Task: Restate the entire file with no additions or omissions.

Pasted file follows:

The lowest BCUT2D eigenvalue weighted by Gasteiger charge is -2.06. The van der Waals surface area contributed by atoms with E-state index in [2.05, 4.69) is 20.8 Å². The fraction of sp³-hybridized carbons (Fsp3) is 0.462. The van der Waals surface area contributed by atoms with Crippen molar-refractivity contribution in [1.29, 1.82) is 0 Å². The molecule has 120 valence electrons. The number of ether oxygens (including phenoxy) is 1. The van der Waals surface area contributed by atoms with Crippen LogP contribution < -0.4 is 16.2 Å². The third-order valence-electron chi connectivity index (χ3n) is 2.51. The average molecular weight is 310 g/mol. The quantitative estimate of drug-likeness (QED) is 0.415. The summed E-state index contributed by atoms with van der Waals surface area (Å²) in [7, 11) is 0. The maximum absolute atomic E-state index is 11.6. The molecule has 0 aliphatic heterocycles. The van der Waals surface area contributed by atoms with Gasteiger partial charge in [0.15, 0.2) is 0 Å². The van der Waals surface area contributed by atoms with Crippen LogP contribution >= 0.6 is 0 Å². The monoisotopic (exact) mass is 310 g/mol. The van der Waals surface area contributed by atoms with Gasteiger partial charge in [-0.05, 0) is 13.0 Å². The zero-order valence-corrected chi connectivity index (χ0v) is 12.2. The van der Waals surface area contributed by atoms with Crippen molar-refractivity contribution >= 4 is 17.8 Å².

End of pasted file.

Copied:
The lowest BCUT2D eigenvalue weighted by Gasteiger charge is -2.06. The van der Waals surface area contributed by atoms with E-state index in [2.05, 4.69) is 20.8 Å². The fraction of sp³-hybridized carbons (Fsp3) is 0.462. The van der Waals surface area contributed by atoms with Crippen molar-refractivity contribution in [1.29, 1.82) is 0 Å². The molecule has 120 valence electrons. The number of ether oxygens (including phenoxy) is 1. The van der Waals surface area contributed by atoms with Crippen LogP contribution < -0.4 is 16.2 Å². The third-order valence-electron chi connectivity index (χ3n) is 2.51. The average molecular weight is 310 g/mol. The quantitative estimate of drug-likeness (QED) is 0.415. The summed E-state index contributed by atoms with van der Waals surface area (Å²) in [7, 11) is 0. The maximum absolute atomic E-state index is 11.6. The molecule has 0 aliphatic heterocycles. The van der Waals surface area contributed by atoms with Gasteiger partial charge in [0.15, 0.2) is 0 Å². The van der Waals surface area contributed by atoms with Crippen LogP contribution >= 0.6 is 0 Å². The monoisotopic (exact) mass is 310 g/mol. The van der Waals surface area contributed by atoms with Gasteiger partial charge in [-0.05, 0) is 13.0 Å². The zero-order valence-corrected chi connectivity index (χ0v) is 12.2. The van der Waals surface area contributed by atoms with Crippen molar-refractivity contribution >= 4 is 17.8 Å².